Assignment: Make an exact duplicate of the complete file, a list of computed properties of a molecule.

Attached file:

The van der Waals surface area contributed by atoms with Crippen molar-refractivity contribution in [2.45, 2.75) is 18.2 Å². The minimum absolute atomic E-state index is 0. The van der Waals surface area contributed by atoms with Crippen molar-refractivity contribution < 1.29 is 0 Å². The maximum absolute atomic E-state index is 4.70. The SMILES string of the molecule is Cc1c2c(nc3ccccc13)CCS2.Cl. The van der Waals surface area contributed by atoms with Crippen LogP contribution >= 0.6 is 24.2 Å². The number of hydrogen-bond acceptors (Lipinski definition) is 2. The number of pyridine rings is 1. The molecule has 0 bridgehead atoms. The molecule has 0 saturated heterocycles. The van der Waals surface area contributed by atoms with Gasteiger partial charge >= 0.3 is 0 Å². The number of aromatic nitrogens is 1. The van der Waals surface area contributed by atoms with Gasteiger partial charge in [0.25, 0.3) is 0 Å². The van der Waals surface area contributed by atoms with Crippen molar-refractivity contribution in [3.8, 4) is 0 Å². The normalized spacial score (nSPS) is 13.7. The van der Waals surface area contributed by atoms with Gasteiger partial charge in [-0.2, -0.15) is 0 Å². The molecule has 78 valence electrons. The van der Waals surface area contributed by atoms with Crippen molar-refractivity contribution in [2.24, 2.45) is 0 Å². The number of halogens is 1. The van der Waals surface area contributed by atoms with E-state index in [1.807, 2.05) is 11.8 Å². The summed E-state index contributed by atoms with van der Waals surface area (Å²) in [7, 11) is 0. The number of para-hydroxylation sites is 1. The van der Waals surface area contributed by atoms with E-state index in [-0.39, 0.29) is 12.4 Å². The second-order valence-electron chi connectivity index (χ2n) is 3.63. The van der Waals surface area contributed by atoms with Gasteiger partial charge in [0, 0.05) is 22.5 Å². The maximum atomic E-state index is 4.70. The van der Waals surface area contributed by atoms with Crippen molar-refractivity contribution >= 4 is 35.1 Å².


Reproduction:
The van der Waals surface area contributed by atoms with Crippen molar-refractivity contribution in [2.45, 2.75) is 18.2 Å². The minimum absolute atomic E-state index is 0. The van der Waals surface area contributed by atoms with Crippen molar-refractivity contribution < 1.29 is 0 Å². The maximum absolute atomic E-state index is 4.70. The SMILES string of the molecule is Cc1c2c(nc3ccccc13)CCS2.Cl. The van der Waals surface area contributed by atoms with Crippen LogP contribution >= 0.6 is 24.2 Å². The number of hydrogen-bond acceptors (Lipinski definition) is 2. The number of pyridine rings is 1. The molecule has 0 bridgehead atoms. The molecule has 0 saturated heterocycles. The van der Waals surface area contributed by atoms with Gasteiger partial charge >= 0.3 is 0 Å². The number of aromatic nitrogens is 1. The van der Waals surface area contributed by atoms with Gasteiger partial charge in [0.25, 0.3) is 0 Å². The van der Waals surface area contributed by atoms with Crippen molar-refractivity contribution in [3.8, 4) is 0 Å². The normalized spacial score (nSPS) is 13.7. The van der Waals surface area contributed by atoms with Gasteiger partial charge in [-0.2, -0.15) is 0 Å². The molecule has 78 valence electrons. The van der Waals surface area contributed by atoms with Crippen molar-refractivity contribution in [2.24, 2.45) is 0 Å². The number of halogens is 1. The van der Waals surface area contributed by atoms with E-state index in [1.807, 2.05) is 11.8 Å². The summed E-state index contributed by atoms with van der Waals surface area (Å²) in [7, 11) is 0. The number of para-hydroxylation sites is 1. The van der Waals surface area contributed by atoms with E-state index in [-0.39, 0.29) is 12.4 Å². The second-order valence-electron chi connectivity index (χ2n) is 3.63. The van der Waals surface area contributed by atoms with Gasteiger partial charge in [0, 0.05) is 22.5 Å². The maximum atomic E-state index is 4.70. The van der Waals surface area contributed by atoms with Crippen molar-refractivity contribution >= 4 is 35.1 Å².